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    Holyrood Debate Highlights Scotch Whisky Concerns
21/04/05

The future supply of Scottish grain to the whisky industry is being threatened by the low prices paid to farmers. Scotland's farming union has made the point as MSPs debate the use of Scottish grain in Scotch whisky today (Thursday 21 April).

Many farmers are thinking twice about growing malting barley, a key ingredient in the production of Scotch whisky, because the price being paid to them does not cover production costs. NFUS is extremely concerned that any increase in the use of imported, non-Scottish grain in the production of Scotch whisky could undermine the integrity of the Scotch whisky brand and jeopardise future sales.

The price pressure is not restricted to farmers. The malting industry is suffering from a similar squeeze. Two of Scotland's malting facilities have announced their closure in recent months - the Muntons plant in Kirkcaldy and Greencore's facility in Carnoustie. NFUS is urging the supply chain, primarily distillers and retailers, to ensure the profits on whisky are shared fairly to protect the supply of one of its key ingredients and to protect the Scotch brand.

MSPs are today involved in a member's debate in the Scottish Parliament led by Andrew Arbuckle MSP. The motion calls for Protected Geographic Indicator (PGI) status for Scotch whisky, demanding the use of Scottish-only grain in whisky production. Whilst NFUS recognises the difficulties with this route and the question marks over its effect on the industry, NFUS believes that distillers should adopt an official 'Scottish-first' policy when sourcing grain and ensure the right price incentive exists to secure Scottish supplies.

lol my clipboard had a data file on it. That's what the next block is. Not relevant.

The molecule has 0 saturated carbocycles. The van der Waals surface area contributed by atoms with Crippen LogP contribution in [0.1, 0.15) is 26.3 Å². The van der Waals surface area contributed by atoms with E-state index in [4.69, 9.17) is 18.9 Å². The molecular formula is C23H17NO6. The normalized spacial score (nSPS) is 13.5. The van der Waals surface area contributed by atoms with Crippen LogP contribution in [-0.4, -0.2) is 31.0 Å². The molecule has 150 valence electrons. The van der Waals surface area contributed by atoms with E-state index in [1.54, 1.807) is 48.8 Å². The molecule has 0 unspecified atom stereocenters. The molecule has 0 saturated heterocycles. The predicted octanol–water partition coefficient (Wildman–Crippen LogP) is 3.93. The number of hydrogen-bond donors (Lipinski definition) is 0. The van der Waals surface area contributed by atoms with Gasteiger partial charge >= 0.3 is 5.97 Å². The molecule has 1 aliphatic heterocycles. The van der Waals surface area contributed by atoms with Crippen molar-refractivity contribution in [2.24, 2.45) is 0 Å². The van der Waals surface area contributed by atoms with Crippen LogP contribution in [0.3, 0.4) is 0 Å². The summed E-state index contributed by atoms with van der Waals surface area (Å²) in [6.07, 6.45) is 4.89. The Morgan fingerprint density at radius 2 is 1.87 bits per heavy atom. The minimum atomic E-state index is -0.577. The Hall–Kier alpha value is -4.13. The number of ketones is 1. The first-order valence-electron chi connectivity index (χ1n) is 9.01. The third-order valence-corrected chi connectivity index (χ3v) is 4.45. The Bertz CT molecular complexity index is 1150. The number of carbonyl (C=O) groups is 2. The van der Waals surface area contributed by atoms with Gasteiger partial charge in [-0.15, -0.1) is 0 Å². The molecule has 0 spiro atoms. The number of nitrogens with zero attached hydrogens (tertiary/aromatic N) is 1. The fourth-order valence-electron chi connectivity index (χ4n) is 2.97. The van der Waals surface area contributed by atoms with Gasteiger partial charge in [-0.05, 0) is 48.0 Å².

Chairman of the NFUS Combinable Crops Committee is David Houghton, a cereal farmer from Easter Ross. He said:

“On average, it costs over £100 to produce a tonne of malting barley, yet farmers' prices have consistently been £90 a tonne or less. Understandably, many farmers are thinking twice about planting the crop. That has major implications for the whisky industry.

“Worth over £2 billion a year, the Scotch whisky export industry is marketed on its 'Scottishness' and is a brand which is globally recognised. Any increase in the use of non-Scottish grain will undermine this brand. That will happen unless the profits from the whisky industry are shared more fairly through the supply chain. Whilst the whisky industry's commitment to Scottish grain has improved over the years and it now buys around 90 per cent of its grain requirements from Scotland, it may lose that option if that commitment is not translated into fairer prices.

“We recognise that PGI status is problematic, legally and commercially. However, a Scottish-first policy of sourcing grain is extremely important. And that policy should be protected by a pricing structure which recognises the need to secure local supply and reflects the cost to farmers of producing quality.”

Improved profitability key to Whisky supply chain

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National Farmers' Union
NFU Scotland